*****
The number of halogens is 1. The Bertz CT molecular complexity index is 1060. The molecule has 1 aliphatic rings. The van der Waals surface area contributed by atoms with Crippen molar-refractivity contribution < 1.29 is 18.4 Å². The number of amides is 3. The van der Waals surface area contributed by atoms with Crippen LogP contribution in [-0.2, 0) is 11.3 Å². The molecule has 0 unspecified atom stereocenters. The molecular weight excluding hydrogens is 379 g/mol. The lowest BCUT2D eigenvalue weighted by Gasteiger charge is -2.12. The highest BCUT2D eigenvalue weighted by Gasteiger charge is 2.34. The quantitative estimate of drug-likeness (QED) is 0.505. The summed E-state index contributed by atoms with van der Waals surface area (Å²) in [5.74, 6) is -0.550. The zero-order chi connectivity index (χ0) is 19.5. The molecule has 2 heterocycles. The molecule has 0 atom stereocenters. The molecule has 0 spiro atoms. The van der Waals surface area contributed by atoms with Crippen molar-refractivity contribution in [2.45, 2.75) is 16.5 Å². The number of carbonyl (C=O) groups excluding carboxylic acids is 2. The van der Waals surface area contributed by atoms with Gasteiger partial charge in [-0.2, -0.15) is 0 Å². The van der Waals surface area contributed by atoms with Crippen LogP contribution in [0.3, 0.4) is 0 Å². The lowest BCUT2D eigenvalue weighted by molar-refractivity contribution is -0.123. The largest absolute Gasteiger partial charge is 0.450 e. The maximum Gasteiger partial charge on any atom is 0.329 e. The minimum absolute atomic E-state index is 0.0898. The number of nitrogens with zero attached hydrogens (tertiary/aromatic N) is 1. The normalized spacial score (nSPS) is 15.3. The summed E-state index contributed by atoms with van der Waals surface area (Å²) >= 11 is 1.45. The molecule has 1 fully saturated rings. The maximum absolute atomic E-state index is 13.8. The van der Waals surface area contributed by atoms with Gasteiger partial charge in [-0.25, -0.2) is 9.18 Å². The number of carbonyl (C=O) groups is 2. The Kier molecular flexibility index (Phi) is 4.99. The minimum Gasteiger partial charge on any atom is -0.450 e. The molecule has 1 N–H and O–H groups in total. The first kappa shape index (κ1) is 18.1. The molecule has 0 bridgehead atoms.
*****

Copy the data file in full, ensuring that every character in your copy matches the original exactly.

The number of halogens is 1. The Bertz CT molecular complexity index is 1060. The molecule has 1 aliphatic rings. The van der Waals surface area contributed by atoms with Crippen molar-refractivity contribution < 1.29 is 18.4 Å². The number of amides is 3. The van der Waals surface area contributed by atoms with Crippen LogP contribution in [-0.2, 0) is 11.3 Å². The molecule has 0 unspecified atom stereocenters. The molecular weight excluding hydrogens is 379 g/mol. The lowest BCUT2D eigenvalue weighted by Gasteiger charge is -2.12. The highest BCUT2D eigenvalue weighted by Gasteiger charge is 2.34. The quantitative estimate of drug-likeness (QED) is 0.505. The summed E-state index contributed by atoms with van der Waals surface area (Å²) in [5.74, 6) is -0.550. The zero-order chi connectivity index (χ0) is 19.5. The molecule has 2 heterocycles. The molecule has 0 atom stereocenters. The molecule has 0 spiro atoms. The van der Waals surface area contributed by atoms with Crippen molar-refractivity contribution in [2.45, 2.75) is 16.5 Å². The number of carbonyl (C=O) groups excluding carboxylic acids is 2. The van der Waals surface area contributed by atoms with Gasteiger partial charge in [-0.2, -0.15) is 0 Å². The van der Waals surface area contributed by atoms with Crippen LogP contribution in [0.3, 0.4) is 0 Å². The lowest BCUT2D eigenvalue weighted by molar-refractivity contribution is -0.123. The largest absolute Gasteiger partial charge is 0.450 e. The maximum Gasteiger partial charge on any atom is 0.329 e. The minimum absolute atomic E-state index is 0.0898. The number of nitrogens with zero attached hydrogens (tertiary/aromatic N) is 1. The normalized spacial score (nSPS) is 15.3. The summed E-state index contributed by atoms with van der Waals surface area (Å²) >= 11 is 1.45. The molecule has 1 fully saturated rings. The maximum absolute atomic E-state index is 13.8. The van der Waals surface area contributed by atoms with Gasteiger partial charge in [-0.25, -0.2) is 9.18 Å². The number of carbonyl (C=O) groups is 2. The Kier molecular flexibility index (Phi) is 4.99. The minimum Gasteiger partial charge on any atom is -0.450 e. The molecule has 1 N–H and O–H groups in total. The first kappa shape index (κ1) is 18.1. The molecule has 0 bridgehead atoms.